Rounder, 2011

Towards the end of this album is a song called “Spoiler Alert”, in which two separate drivers, sung in separate audio channels, sing simultaneously about the events leading up to a collision. Weaving melodic lines like a musical number, one voice sings about his belief that the vehicle can drive itself, while the other voice is distracted with writer’s block just before seeing the oncoming truck.

The song ends with intertwined passages of “I can’t believe I haven’t tried this before/I’m letting go!” and “What the hell/What the hell?” before a flute takes over and plays us out. This right here could be the song of the year. This trademark dark humour over bright and cheerful music isn’t anything new, but the depth of TMBG’s ridiculous imaginations and surreal, lyrical stories hasn’t been this blatantly creative since they were just two guys with a drum machine in the 80’s.

For longtime fans, a barrage of catchy rockers like “Can’t Keep Johnny Down” and “Judy Is Your Viet Nam” has to be exciting since almost all of the last decade has been dedicated to children’s albums and a handful of less-than-inspired LPs. But They Might Be Giants go even further than this by not only re-establishing their nerd rock clout with several two-minutes-or-less rockers, but by also showing us they still have a knack for the nonsensical, the obscure, and the delightfully grim.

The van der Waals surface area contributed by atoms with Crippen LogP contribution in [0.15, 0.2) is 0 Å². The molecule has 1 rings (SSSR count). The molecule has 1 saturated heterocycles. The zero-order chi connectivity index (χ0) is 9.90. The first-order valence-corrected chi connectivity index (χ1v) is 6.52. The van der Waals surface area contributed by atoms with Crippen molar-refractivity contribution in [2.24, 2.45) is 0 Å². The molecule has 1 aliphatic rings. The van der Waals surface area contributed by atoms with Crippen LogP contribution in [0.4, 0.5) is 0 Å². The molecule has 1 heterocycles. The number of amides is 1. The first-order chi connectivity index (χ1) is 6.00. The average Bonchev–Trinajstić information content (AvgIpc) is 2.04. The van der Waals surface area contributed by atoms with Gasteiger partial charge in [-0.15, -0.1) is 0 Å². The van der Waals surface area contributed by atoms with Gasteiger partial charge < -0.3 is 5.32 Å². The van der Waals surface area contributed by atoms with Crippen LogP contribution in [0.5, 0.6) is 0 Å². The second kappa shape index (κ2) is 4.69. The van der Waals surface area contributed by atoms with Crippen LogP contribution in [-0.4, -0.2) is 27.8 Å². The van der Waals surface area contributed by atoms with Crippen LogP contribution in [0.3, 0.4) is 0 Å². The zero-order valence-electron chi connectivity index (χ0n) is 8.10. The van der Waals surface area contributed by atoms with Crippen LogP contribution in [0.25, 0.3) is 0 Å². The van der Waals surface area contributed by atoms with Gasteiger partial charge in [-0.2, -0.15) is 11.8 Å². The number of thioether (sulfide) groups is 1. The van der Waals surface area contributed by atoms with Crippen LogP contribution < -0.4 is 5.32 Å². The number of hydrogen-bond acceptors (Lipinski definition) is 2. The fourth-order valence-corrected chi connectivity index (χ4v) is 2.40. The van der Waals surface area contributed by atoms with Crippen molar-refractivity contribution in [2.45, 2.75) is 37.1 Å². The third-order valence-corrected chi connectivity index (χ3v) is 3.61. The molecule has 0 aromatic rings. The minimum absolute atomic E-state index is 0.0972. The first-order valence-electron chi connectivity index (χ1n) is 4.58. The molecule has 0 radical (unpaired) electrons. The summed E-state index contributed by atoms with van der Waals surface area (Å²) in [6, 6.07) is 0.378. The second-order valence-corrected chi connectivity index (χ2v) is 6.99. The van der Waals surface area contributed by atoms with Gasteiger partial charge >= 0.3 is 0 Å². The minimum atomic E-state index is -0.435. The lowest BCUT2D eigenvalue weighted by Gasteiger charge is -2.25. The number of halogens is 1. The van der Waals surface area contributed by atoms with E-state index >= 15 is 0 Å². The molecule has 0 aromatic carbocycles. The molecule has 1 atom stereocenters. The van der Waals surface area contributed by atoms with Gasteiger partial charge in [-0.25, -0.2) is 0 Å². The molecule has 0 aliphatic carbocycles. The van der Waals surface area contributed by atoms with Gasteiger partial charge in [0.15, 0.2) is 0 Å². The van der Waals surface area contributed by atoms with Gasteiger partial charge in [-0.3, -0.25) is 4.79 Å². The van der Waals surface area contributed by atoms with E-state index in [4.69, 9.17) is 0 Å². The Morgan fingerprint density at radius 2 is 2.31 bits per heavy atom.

Thus, we’re treated to songs like “Three Might Be Duende”, involving one of the most difficult Spanish words to translate that connotate a mythical, artistic creature; a horn-laden, head-bobber looking forward to the date of a horrible person’s death (and the way they’ll celebrate it, including giving the entire band shout-outs) on “When Will You Die”; and an acoustic finger-snapper of a song with spoken stage direction barked out by call-and-response style verses on “Protagonist”. Without a doubt, this is TMBG at their quirkiest, catchiest and most clever.

Which has to be completely reassuring for so many loyal fans waiting for the kind of silly gold that made They Might Be Giants a cult alt-rock favourite for so many years. Without completely ripping off their old material, TMBG has fashioned a throwback album of 18 songs that finish before they get started, leaving the listener both amused at what they’ve just heard and craving more. And where there used to be MTV to showcase videos and dial-a-song to release new demos, there is now podcasts, YouTube and Twitter, and hopefully, with an album of such strong material, new fans will take notice and become hooked like so many of us did so many years ago.